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Who Should Supervise? The Structure of Bank Supervision and the Performance of the Financial System

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  • Barry Eichengreen
  • Nergiz Dincer

Abstract

We assemble data on the structure of bank supervision, distinguishing supervision by the central bank from supervision by a nonbank governmental agency and independent from dependent governmental supervisors. Using observations for 140 countries from 1998 through 2010, we find that supervisory responsibility tends to be assigned to the central bank in low-income countries where that institution is one of few public-sector agencies with the requisite administrative capacity. It is more likely to be undertaken by a non-independent agency of the government in countries ranked high in terms of government efficiency and regulatory quality. We show that the choice of institutional arrangement makes a difference for outcomes. Countries with independent supervisors other than the central bank have fewer nonperforming loans as a share of GDP even after controlling for inflation, per capita income, and country and/or year fixed effects. Their banks are required to hold less capital against assets, presumably because they have less need to protect against loan losses. Savers in such countries enjoy higher deposit rates. There is some evidence, albeit more tentative, that countries with these arrangements are less prone to systemic banking crises.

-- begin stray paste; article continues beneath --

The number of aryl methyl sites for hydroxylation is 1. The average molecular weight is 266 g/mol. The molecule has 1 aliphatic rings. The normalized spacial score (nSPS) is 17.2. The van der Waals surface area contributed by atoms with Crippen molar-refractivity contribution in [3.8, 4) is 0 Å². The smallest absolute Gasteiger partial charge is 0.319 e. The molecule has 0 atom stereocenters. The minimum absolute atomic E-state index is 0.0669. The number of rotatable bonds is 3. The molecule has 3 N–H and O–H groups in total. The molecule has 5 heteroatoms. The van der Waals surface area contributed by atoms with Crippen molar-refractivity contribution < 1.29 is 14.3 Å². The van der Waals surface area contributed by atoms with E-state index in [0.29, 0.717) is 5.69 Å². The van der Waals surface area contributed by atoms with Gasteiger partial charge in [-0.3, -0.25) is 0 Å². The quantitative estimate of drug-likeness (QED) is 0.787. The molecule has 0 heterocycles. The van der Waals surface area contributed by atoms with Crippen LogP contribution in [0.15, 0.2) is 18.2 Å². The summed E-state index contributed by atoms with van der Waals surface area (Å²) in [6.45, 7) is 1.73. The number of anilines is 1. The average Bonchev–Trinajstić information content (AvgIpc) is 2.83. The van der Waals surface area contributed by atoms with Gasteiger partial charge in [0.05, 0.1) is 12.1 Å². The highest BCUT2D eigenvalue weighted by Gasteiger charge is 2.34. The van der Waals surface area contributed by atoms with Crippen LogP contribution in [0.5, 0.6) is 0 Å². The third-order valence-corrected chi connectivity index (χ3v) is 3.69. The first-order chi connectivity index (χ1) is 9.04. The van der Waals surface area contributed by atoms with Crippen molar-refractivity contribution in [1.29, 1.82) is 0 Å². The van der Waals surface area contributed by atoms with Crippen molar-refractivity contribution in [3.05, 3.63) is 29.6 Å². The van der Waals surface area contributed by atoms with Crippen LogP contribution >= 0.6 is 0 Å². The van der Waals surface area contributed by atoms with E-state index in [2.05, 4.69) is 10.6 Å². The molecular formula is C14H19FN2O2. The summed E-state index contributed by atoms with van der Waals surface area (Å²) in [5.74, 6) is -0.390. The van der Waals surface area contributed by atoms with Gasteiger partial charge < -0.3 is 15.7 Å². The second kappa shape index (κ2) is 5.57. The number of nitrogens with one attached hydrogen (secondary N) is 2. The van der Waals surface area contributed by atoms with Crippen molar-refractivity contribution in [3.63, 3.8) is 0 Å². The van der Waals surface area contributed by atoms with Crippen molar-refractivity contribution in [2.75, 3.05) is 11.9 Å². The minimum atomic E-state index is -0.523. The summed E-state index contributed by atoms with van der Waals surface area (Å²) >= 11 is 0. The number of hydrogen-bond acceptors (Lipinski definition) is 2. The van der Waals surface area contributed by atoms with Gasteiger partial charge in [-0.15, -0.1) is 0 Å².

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Bibliographic Info

Paper provided by National Bureau of Economic Research, Inc in its series NBER Working Papers with number 17401.

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Date of creation: Sep 2011
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Publication status: published as “ The Architecture and Governance of Financial Supervision: Sources and Implications ” International Finance, Vol. 15, No. 3: 309 - 325, Winter 2012. A lso, NBER Working Paper, 17401, 2011 (with Barry Eichengreen).
Handle: RePEc:nbr:nberwo:17401

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  1. Dirk Schoenmaker, 1992. "Institutional Separation between Supervisory and Monetary Agencies," FMG Special Papers sp52, Financial Markets Group.
  2. Fabian Valencia & Luc Laeven, 2008. "Systemic Banking Crises," IMF Working Papers 08/224, International Monetary Fund.
  3. Capie, Forrest & Goodhart, Charles, 1995. "Central banks, macro policy, and the financial system; the nineteenth and twentieth centuries," Financial History Review, Cambridge University Press, vol. 2(02), pages 145-161, October.
  4. Masciandaro, Donato & Quintyn, Marc & Taylor, Michael W., 2008. "Inside and outside the central bank: Independence and accountability in financial supervision: Trends and determinants," European Journal of Political Economy, Elsevier, vol. 24(4), pages 833-848, December.
  5. Michael Taylor & Marc Quintyn, 2002. "Regulatory and Supervisory Independence and Financial Stability," IMF Working Papers 02/46, International Monetary Fund.
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Cited by:
  1. Masciandaro, Donato & Pansini, Rosaria Vega & Quintyn, Marc, 2013. "The economic crisis: Did supervision architecture and governance matter?," Journal of Financial Stability, Elsevier, vol. 9(4), pages 578-596.
  2. Donato Masciandaro & Marc Quintyn, 2013. "The Evolution of Financial Supervision: the Continuing Search for the Holy Grail," SUERF 50th Anniversary Volume Chapters, SUERF - The European Money and Finance Forum.

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